The last zucchini and a pile of cabbage
I just ate the most fantastic plate of food I think I have ever tasted. And that it came as a result of a minor argument only makes it that much better. Well, I don’t really want to call it an argument; it was more like a simple disagreement about what to do with a particular zucchini. These things happen I suppose. There’s nothing you can do about it. But like I say, I guess that they could be considered one of the spices of life.
Anyway, said zucchini had been our “seed mama” for next year’s crop. She had lain out on the field for perhaps two full months growing and feeding her seeds undisturbed. And then at the end, when the plant around her had nothing left to give her, we took her and left her to dry inside the house for another month. We had just brought her back to town a few days ago. Well, zucchini’s by way of protecting their seeds become rather hard and first thing that happened was that Tanya nearly cut her finger off trying to get a knife into her. “Adam! Help me!” What do you need? “I am not strong enough to cut the zucchini open.” I thought that this was kind of foolish, but I picked up the knife and tried and sure enough the zucchini had become rather rock-like over time. Interesting. I suppose this makes sense if you consider that the deterioration process needs to take the whole winter in order for the seeds to hit the land at the proper time. Other plants don’t so this, but zucchinis do.
But we don’t do natural selection here, we do the work ourselves. So, being a bit stronger of wrist and though it was actually a bit of a struggle, I hacked mama open, halved her and then we raked out a huge amount of fat, hard zucchini seeds which we placed on paper to dry. And this was when the argument started. I looked at what remained of mama; whose insides had turned a lovely, pumpkin squash-like shade of orange, rather than pickle green and white. Let’s eat her! “There is nothing there to eat.” Tanya said in reference to what was left of our girl, “It has all gone to the seeds”. Boil it, is what I said, just like you do with pumpkins. “It’s different from Pumpkins.” She added and so I tasted a piece; a little sweet, but also a little…zucchini-ish as well. She tasted some and then promptly spit it out.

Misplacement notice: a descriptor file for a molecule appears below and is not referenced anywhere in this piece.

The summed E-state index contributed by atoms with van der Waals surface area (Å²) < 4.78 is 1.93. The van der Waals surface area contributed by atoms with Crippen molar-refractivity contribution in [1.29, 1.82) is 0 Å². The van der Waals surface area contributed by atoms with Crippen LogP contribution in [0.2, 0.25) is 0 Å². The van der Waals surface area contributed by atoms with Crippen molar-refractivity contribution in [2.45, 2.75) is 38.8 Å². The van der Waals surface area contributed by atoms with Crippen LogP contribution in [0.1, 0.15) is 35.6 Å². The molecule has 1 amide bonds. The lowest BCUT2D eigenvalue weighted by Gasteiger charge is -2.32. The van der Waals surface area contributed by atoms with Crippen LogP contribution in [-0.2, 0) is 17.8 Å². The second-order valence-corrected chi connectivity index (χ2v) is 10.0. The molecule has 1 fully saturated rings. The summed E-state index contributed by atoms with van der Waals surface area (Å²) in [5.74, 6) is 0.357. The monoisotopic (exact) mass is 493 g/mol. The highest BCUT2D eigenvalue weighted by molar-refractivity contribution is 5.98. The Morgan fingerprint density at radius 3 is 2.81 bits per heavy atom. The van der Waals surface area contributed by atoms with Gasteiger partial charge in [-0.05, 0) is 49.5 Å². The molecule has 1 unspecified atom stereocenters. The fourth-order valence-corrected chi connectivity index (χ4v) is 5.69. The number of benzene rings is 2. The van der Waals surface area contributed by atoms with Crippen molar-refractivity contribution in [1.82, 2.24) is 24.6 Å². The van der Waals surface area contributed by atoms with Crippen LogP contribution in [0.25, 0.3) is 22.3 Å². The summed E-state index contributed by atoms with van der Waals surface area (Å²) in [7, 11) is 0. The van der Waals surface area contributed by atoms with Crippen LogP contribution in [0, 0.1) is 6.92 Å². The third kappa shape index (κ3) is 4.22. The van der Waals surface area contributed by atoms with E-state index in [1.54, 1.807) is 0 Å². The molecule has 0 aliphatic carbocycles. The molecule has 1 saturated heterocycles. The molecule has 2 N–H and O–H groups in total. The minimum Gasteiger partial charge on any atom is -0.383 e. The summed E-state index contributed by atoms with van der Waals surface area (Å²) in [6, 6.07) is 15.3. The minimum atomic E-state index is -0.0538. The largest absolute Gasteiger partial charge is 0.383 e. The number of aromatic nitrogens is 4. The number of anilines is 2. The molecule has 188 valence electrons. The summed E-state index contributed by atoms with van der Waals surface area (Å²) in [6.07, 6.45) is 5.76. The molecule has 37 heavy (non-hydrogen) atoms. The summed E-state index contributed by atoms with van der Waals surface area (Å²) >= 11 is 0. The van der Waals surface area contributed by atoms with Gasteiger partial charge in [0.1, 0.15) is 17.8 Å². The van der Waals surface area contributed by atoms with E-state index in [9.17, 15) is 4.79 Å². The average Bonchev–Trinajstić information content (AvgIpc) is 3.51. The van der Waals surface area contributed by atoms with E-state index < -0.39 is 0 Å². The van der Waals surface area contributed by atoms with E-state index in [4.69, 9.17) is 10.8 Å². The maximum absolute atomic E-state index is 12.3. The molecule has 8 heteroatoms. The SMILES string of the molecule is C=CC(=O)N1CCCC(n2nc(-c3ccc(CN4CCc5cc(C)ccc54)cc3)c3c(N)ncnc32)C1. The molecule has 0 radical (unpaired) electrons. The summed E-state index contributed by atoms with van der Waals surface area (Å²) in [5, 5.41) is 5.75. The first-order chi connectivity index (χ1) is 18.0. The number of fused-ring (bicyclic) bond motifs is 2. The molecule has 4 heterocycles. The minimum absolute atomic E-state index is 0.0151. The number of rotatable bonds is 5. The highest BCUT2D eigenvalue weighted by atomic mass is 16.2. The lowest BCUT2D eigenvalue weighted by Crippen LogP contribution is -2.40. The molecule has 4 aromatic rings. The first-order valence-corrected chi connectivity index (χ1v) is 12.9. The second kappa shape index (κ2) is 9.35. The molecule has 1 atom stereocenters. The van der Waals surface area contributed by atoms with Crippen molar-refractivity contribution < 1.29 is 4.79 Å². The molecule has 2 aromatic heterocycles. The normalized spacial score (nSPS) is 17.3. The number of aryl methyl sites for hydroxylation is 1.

“What did you do that for?” I asked.
“Who can eat this?” She answered. I tasted some more thinking I might have missed something or that maybe she had got a bad piece or something. It tasted fine to me. I gave her the other half of what I had eaten. She spat that out as well, suppressing a retch while she was at it.
“Are you joking?”
“Adam, it is terrible.”
“You’re crazy.” I said, “We’re cooking it!” And so we did.
We have what I suppose is called a Dutch Oven in the west but is known as a “Goosadnitsa” here. The word “Goose” is the same in both languages and the pot is intended for preparing that particular bird. But of course we are veggies so we usually use the pot for stuffed cabbage and things like that. Anyway, I cut the zucchini mama up into half moons and then cut the skin off. After this, I cut her into squares and tossed them into the goosadnitsa with some oil and lit the fire. Tanya then threw in some new cabbage (see below) and some rice and some salt and spices and we just left it to cook for a while. Sorry of you were waiting for a better recipe but we are just not that formal here.
So she was cooking for a while and we did some other things and after a while I had the urge to have a taste. “Don’t touch it. It is not ready.”
“What do you know from ready or not ready; you couldn’t even open her with a knife.”
“It needs to be cooked to the end.”
I opened the pot and stuck a spoon in. “It’s the end.” I pulled out one small piece of orange zucchini. Oh mama rodnoi, you have no idea how good this was. I gave the piece to Tatyana. She tasted maybe a millimeter off the tip. “Taste it for G-d’s sake!” She did and then did another retch and spit it out. “You’re crazy!” I only waited another few minutes before pulling out a plateful and taking it into the other room. Now, how to describe how tasty this was: